“Electric Forest has programs that they employ to expand the workforce, using local labor and supporting high school sports programs," Wells-Norton said. "They’ve propped up multiple veterans programs, to find employment for returning veterans in the community too. Site ops is badass here. They’re intelligent and cool, and a lot of them are women.”

With strong talent, efforts have shifted to prepare for the long term. “We’re building permanent structures and irrigation systems on the site now,” she said. In addition to regrading the Tripolee stage and surrounding area, which has had complications as a result of weather over the last few years and developments onsite, the festival aims to appeal as much to the local communities as it does the international music lover. “Some festivals want to leave a legacy of art, but this one also leaves water wells and creates light and power for people.”

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Positivity with the Prize Cart, Competition with the Leaderboard

When the main stages shut down each night, there’s inevitably trash left by the crowd. The prize cart makes a game out of collecting and sorting it.

“We are picking up our stages in five minutes with our fans. We’ve got bags and prizes and we’ve got fun songs to dance to," Wells-Norton said. "It really is that easy. It’s so simple, but on our end it’s a ridiculous ballet of production cues and building art cars, and getting teams around the site.”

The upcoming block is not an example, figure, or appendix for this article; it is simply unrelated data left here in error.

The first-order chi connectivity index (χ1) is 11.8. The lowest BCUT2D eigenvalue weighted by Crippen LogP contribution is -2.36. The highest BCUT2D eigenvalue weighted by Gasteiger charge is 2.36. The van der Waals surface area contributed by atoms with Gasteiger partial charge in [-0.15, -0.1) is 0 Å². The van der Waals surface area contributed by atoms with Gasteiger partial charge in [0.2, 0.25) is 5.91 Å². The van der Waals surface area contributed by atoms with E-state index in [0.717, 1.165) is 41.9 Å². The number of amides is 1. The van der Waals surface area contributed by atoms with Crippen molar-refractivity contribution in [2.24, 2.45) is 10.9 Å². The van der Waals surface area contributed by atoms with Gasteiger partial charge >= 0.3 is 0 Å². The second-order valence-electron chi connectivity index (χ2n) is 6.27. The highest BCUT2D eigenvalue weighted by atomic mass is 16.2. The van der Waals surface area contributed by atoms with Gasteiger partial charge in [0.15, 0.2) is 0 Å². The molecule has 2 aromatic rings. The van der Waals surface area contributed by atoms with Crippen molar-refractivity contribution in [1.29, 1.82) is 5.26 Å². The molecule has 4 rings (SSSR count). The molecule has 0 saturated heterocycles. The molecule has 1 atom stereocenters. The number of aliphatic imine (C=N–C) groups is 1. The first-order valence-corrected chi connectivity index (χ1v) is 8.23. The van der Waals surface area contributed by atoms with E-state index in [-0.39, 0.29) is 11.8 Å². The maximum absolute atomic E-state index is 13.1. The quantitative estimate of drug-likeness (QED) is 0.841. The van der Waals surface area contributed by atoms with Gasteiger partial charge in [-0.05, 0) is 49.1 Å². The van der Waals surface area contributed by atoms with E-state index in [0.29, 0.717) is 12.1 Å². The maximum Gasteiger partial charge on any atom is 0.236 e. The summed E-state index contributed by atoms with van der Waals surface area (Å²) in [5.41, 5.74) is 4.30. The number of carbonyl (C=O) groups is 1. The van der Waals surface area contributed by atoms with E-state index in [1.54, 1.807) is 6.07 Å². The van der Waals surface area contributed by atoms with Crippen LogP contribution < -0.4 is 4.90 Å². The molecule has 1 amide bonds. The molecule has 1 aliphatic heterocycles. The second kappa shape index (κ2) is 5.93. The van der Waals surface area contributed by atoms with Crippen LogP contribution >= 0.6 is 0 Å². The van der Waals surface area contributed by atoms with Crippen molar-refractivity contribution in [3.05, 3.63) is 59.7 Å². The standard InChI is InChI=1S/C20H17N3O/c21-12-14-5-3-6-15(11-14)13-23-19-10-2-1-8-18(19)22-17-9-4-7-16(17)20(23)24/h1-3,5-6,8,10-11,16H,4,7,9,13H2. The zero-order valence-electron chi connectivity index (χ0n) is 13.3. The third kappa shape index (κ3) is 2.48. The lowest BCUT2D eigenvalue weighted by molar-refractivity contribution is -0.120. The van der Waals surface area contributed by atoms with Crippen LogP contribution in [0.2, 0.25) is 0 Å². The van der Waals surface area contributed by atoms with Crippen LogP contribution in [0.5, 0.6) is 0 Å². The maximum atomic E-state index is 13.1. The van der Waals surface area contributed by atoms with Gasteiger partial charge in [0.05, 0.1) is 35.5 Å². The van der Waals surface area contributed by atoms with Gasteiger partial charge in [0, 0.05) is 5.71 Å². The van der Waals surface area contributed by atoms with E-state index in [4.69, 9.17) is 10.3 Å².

In action, it’s a growing amorphous blob of human energy clutching at the ground to the tune of a song that seems somehow reminiscent of a turn-of-the-century game show. In addition to trusting fans to sort their own waste and thanking them for it, the Prize Cart takes the memory of participating to a whole new level with a chance to get a keepsake for the effort - along with a ton of laughs. Ultimately, the Prize Cart motivates people who already had good intentions and deflates any negativity or resistance that may surface from people who don’t want to participate with the sting of FOMO.

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In the final moments of a Prize Cart set, the impact on those who participate can be observed on their faces as they say things that once would have seemed backward, like “I don’t have any more trash to pick up.” With any luck that positivity becomes a ripple. Another way that ripples are created at Electric Forest is by their Eco-Points Leaderboard. To foster another level of green super fan, the Leaderboard challenge encourages micro-detailing and a strategy to collect and transport waste efficiently. 24 teams of them operated inside the venue for 2019 and each singlehandedly collected tons of waste with eco points in the thousands.

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Together the two initiatives address peak moments where cleanup efforts are needed the most, while simultaneously incentivizing super fans who want to go above and beyond in their effort to keep Electric Forest beautiful. “We are transforming crowds into custodians.” said Wells-Norton.

Through healthy competition, a zany pop-up experience, systematic gratitude, and a whole lot of trust, Electric Forest is bringing wide and unprecedented appeal to the task of cleaning. We eased into a parking spot to finish the tour. Wells-Norton looked up from the road. “We build these places to get inspired so the world is a prettier place when we leave this one,” she said.